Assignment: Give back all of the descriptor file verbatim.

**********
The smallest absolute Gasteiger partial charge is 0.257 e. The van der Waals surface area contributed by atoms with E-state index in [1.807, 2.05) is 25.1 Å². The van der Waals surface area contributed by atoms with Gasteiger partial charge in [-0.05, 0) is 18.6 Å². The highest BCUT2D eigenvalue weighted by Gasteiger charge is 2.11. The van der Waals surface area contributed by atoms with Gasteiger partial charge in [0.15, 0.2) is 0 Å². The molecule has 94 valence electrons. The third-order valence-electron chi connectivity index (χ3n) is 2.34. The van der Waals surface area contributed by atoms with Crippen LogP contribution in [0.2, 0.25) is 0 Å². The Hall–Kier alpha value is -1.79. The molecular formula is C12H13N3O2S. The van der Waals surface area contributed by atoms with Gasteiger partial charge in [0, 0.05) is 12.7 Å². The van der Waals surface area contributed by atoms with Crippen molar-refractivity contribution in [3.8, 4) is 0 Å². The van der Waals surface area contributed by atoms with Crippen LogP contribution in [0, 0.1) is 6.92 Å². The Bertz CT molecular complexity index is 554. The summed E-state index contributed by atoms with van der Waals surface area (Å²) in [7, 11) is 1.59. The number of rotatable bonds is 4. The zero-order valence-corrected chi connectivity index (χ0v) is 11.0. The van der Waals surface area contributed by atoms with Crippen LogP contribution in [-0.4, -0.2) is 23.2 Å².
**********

The smallest absolute Gasteiger partial charge is 0.257 e. The van der Waals surface area contributed by atoms with E-state index in [1.807, 2.05) is 25.1 Å². The van der Waals surface area contributed by atoms with Gasteiger partial charge in [-0.05, 0) is 18.6 Å². The highest BCUT2D eigenvalue weighted by Gasteiger charge is 2.11. The van der Waals surface area contributed by atoms with Gasteiger partial charge in [0.15, 0.2) is 0 Å². The molecule has 94 valence electrons. The third-order valence-electron chi connectivity index (χ3n) is 2.34. The van der Waals surface area contributed by atoms with Crippen LogP contribution in [0.2, 0.25) is 0 Å². The Hall–Kier alpha value is -1.79. The molecular formula is C12H13N3O2S. The van der Waals surface area contributed by atoms with Gasteiger partial charge in [0, 0.05) is 12.7 Å². The van der Waals surface area contributed by atoms with Crippen molar-refractivity contribution in [3.8, 4) is 0 Å². The van der Waals surface area contributed by atoms with Crippen LogP contribution in [0, 0.1) is 6.92 Å². The Bertz CT molecular complexity index is 554. The summed E-state index contributed by atoms with van der Waals surface area (Å²) in [7, 11) is 1.59. The number of rotatable bonds is 4. The zero-order valence-corrected chi connectivity index (χ0v) is 11.0. The van der Waals surface area contributed by atoms with Crippen LogP contribution in [-0.4, -0.2) is 23.2 Å².